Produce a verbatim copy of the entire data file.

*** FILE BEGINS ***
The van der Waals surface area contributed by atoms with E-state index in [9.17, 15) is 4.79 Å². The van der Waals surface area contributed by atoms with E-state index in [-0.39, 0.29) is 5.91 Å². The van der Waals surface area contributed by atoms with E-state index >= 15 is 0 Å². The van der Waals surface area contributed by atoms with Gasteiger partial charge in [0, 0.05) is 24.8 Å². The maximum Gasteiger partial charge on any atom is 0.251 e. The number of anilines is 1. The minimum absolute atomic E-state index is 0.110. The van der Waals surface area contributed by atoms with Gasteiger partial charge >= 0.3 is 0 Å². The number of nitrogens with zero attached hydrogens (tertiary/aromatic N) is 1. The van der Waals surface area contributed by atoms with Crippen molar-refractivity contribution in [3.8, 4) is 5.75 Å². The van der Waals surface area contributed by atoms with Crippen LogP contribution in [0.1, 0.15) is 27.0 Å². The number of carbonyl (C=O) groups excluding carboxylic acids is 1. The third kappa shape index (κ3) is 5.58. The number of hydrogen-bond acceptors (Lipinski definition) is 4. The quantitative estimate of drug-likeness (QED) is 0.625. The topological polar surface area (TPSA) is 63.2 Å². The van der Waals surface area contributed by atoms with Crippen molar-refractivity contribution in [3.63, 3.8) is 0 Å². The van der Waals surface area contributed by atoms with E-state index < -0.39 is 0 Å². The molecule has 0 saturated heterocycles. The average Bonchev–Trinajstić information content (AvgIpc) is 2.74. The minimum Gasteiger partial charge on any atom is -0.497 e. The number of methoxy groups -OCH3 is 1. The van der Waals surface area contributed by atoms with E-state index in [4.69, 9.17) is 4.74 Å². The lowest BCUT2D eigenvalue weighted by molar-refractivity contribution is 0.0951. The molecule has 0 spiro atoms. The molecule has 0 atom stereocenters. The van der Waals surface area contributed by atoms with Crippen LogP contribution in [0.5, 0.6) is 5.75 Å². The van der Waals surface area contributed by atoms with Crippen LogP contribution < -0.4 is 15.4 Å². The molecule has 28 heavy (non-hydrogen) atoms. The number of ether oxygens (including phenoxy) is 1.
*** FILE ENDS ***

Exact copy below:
The van der Waals surface area contributed by atoms with E-state index in [9.17, 15) is 4.79 Å². The van der Waals surface area contributed by atoms with E-state index in [-0.39, 0.29) is 5.91 Å². The van der Waals surface area contributed by atoms with E-state index >= 15 is 0 Å². The van der Waals surface area contributed by atoms with Gasteiger partial charge in [0, 0.05) is 24.8 Å². The maximum Gasteiger partial charge on any atom is 0.251 e. The number of anilines is 1. The minimum absolute atomic E-state index is 0.110. The van der Waals surface area contributed by atoms with Gasteiger partial charge >= 0.3 is 0 Å². The number of nitrogens with zero attached hydrogens (tertiary/aromatic N) is 1. The van der Waals surface area contributed by atoms with Crippen molar-refractivity contribution in [3.8, 4) is 5.75 Å². The van der Waals surface area contributed by atoms with Crippen LogP contribution in [0.1, 0.15) is 27.0 Å². The number of carbonyl (C=O) groups excluding carboxylic acids is 1. The third kappa shape index (κ3) is 5.58. The number of hydrogen-bond acceptors (Lipinski definition) is 4. The quantitative estimate of drug-likeness (QED) is 0.625. The topological polar surface area (TPSA) is 63.2 Å². The van der Waals surface area contributed by atoms with Crippen molar-refractivity contribution in [3.63, 3.8) is 0 Å². The van der Waals surface area contributed by atoms with E-state index < -0.39 is 0 Å². The molecule has 0 saturated heterocycles. The average Bonchev–Trinajstić information content (AvgIpc) is 2.74. The minimum Gasteiger partial charge on any atom is -0.497 e. The number of methoxy groups -OCH3 is 1. The van der Waals surface area contributed by atoms with E-state index in [4.69, 9.17) is 4.74 Å². The lowest BCUT2D eigenvalue weighted by molar-refractivity contribution is 0.0951. The molecule has 0 spiro atoms. The molecule has 0 atom stereocenters. The van der Waals surface area contributed by atoms with Crippen LogP contribution in [0.5, 0.6) is 5.75 Å². The van der Waals surface area contributed by atoms with Crippen LogP contribution < -0.4 is 15.4 Å². The molecule has 28 heavy (non-hydrogen) atoms. The number of ether oxygens (including phenoxy) is 1.